The canary in the coal mine is singing loudly today. Recently, Netflix removed its “Basic” tier from its line-up of offerings in Canada. And now, Netflix has also axed the cheapest ad-free plan in the US and UK. The “Basic” plan was Netflix’s $10/month offering, allowing users to retain an ad-free experience relatively cheaply. But now, new Netflix users have a choice between ads or a sharp cost increase when they subscribe to the platform. This move widens the gulf between Netflix’s ad-free and ad-supported tiers, pushing users to decide where their priorities lie.
Not only that but, officially, Netflix’s Premium plans and its grandfathered-in Basic plans have officially increased in price. Those still using the Basic plan will pay $11.99 instead of $9.99. And those subscribed to Netflix’s Premium Plan will see that the plan has increased in price from $19.99 to $22.99. Of course, those who still use the Basic plan may find their days numbered, and more price increases could loom on the horizon.
Netflix’s Latest Updates on Retiring the Basic Plan and Price Increases
In its latest outreach to shareholders, Netflix once again touched on phasing out its once cheapest plan. According to The Hollywood Reporter, “With the growth in the ad tier, the company repeated its plans to phase out its Basic membership tier in the coming months. It will retire the plan — currently the cheapest ad-free subscription option — for all subscribers in Canada and the U.K. in the spring “and tak[e] it from there.” Although the platform does not outright say it will end Basic plan service for users still able to access the tier, it sure sounds like its days are numbered.
Additionally, Netflix noted, “As we invest in and improve Netflix, we’ll occasionally ask our members to pay a little extra to reflect those improvements, which in turn helps drive the positive flywheel of additional investment to further improve and grow our service.” Basically, more price increases are a’coming.
Netflix’s Current Subscription Options Make an Ad-Free Experience Expensive
So, which options are left for users who want to stream their favorite shows and movies on Netflix right now? After the removal of the Basic plan, Netflix US features three tiers. First up, the Standard with Ads plan costs $6.99/month. This is less than Netflix’s Basic plan used to cost; however, now ads are involved. Netflix’s “Standard” plan costs $15.49/month, a sharp jump. The streamer’s “Premium” plan costs which previously cost $20/month, will now see an increase in price. Netflix’s Premium plan will cost $22/month, double the cost of the defunct Basic tier.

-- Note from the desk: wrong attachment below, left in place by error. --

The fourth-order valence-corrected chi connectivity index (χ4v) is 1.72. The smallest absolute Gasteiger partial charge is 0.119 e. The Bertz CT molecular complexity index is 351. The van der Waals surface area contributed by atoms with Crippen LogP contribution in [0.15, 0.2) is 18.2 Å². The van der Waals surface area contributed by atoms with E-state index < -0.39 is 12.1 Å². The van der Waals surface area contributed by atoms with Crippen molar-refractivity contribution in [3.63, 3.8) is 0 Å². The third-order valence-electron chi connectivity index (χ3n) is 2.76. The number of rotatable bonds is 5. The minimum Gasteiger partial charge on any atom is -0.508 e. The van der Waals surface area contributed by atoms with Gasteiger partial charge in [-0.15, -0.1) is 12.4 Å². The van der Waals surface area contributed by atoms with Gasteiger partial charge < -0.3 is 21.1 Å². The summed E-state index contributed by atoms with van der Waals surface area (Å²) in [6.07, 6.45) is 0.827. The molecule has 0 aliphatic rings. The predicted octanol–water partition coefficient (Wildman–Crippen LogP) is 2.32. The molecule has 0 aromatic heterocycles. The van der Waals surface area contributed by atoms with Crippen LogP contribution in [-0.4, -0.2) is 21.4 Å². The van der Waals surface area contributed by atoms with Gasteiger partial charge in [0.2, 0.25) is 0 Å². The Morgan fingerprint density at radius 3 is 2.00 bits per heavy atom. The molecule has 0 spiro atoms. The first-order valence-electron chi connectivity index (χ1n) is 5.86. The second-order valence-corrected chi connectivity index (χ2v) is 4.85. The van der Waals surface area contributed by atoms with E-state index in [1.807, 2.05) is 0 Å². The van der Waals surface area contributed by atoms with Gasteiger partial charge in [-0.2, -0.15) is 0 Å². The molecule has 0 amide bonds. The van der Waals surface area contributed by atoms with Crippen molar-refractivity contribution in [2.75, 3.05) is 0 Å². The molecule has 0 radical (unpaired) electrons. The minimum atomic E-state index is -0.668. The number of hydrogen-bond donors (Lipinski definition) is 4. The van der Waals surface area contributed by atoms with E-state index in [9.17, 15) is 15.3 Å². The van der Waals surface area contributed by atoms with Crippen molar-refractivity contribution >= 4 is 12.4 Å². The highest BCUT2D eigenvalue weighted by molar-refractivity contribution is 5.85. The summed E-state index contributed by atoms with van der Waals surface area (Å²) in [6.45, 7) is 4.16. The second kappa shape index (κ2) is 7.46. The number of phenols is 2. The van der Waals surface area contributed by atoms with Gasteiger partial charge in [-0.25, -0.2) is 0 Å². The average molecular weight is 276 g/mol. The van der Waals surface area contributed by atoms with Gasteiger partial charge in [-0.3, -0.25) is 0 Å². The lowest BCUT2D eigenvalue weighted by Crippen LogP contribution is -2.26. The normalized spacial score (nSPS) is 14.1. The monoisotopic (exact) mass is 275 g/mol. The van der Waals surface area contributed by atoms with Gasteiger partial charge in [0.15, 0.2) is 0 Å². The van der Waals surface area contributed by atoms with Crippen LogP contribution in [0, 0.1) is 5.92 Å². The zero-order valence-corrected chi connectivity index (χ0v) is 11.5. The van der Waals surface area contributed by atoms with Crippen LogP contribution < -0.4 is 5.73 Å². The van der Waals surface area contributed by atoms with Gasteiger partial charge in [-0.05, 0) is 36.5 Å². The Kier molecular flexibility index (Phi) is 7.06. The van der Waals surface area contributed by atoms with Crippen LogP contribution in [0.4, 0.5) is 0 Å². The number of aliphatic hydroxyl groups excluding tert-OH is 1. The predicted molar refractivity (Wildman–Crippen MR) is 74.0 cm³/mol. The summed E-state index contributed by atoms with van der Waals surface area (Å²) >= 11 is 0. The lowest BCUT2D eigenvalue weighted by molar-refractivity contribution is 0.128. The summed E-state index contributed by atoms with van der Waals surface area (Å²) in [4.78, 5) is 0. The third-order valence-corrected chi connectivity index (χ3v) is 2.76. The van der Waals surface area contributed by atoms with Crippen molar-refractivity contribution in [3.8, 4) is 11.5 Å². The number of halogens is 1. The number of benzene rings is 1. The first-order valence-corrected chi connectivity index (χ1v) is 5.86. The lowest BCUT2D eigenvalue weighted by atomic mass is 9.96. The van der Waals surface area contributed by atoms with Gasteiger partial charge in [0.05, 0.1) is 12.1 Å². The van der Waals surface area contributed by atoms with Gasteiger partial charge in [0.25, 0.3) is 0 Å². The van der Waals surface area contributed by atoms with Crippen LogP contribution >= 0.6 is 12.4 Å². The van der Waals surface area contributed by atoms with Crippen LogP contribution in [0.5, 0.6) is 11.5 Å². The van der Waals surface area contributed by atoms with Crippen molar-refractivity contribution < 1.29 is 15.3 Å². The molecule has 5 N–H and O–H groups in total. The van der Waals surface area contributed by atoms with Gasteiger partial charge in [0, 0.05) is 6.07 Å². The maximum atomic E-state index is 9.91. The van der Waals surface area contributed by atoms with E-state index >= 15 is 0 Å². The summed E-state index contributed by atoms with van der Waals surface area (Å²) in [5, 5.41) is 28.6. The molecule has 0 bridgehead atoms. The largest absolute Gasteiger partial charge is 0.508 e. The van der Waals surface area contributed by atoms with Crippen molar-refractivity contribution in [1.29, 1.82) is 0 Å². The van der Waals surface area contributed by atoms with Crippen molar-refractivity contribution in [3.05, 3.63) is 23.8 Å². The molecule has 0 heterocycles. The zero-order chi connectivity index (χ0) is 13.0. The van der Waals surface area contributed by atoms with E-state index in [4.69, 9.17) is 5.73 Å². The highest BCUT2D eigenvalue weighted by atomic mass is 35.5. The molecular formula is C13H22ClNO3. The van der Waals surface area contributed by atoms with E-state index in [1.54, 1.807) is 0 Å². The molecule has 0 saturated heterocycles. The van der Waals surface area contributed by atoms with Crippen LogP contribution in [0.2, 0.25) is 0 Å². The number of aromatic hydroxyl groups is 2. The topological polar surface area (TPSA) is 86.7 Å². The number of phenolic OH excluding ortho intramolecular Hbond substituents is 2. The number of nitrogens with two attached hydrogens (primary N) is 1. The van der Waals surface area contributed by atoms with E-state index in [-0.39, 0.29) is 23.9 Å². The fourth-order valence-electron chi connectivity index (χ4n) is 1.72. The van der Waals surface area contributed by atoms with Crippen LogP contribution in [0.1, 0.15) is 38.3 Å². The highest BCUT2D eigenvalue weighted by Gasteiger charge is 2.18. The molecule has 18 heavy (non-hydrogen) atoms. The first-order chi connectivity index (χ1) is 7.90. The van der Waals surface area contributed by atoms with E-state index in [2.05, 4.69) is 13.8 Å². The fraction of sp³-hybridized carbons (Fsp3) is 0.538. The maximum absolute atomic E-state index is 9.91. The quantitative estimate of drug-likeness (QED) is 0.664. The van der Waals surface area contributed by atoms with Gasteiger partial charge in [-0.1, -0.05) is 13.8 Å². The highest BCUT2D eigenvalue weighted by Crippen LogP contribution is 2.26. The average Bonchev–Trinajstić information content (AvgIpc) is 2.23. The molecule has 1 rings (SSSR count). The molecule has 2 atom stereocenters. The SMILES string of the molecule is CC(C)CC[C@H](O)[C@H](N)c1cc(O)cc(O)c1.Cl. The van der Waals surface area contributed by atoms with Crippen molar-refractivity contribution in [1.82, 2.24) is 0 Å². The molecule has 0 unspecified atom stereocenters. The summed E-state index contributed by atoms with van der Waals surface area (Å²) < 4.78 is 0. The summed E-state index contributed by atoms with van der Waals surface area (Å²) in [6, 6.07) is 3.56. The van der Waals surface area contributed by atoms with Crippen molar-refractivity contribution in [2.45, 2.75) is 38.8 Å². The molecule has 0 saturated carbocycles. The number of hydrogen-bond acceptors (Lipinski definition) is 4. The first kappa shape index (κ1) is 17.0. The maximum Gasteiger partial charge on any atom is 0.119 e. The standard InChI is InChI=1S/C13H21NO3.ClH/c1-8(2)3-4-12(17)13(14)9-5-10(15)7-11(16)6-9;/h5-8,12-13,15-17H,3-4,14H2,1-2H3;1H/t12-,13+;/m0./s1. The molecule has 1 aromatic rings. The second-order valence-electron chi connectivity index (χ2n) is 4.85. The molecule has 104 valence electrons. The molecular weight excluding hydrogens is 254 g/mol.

Netflix’s Standard and Premium options are both ad-free but, among other things, support different amounts of devices. These tiers also differ in how many “extra members” you can add to your account as part of Netflix’s password-sharing crackdown.
Is Netflix’s Basic Ad-Free Plan Fully Gone?
As mentioned, Netflix’s Basic ad-free plan is no longer an option for any new subscribers. However, users already subscribed to Netflix can retain their Basic plan until they “change plans or cancel [their] account.” But that means, if ever a user decides to leave Netflix or needs to make changes for any other reasons, they’ll lose out on this legacy plan.
Netflix has raised the price of the ad-free basic plan, though. It will now cost $11.99 instead of $9.99.
The Streaming Landscape Sees Cost Increases, and Ads Everywhere
Netflix shared with Variety, “Our starting prices of $6.99 in the US and £4.99 in the U.K. [for Standard With Ads] are lower than the competition and provide great value to consumers given the breadth and quality of our catalog.”
Value is a hard measure to define with accuracy. Ultimately, beyond Netflix, the world of streaming as a whole is currently rife with price increases, ads, and other changes that complicate things for consumers. Of course, it doesn’t help that there are so many streamers to choose from out there—and that everyone is competing for more or less the same users. More than ever, it seems like the streaming world is moving closer to the previous cable experience it once tried to disrupt. We guess we’ll just have to see what comes in to disrupt this disruption.
Originally published on July 19, 2023.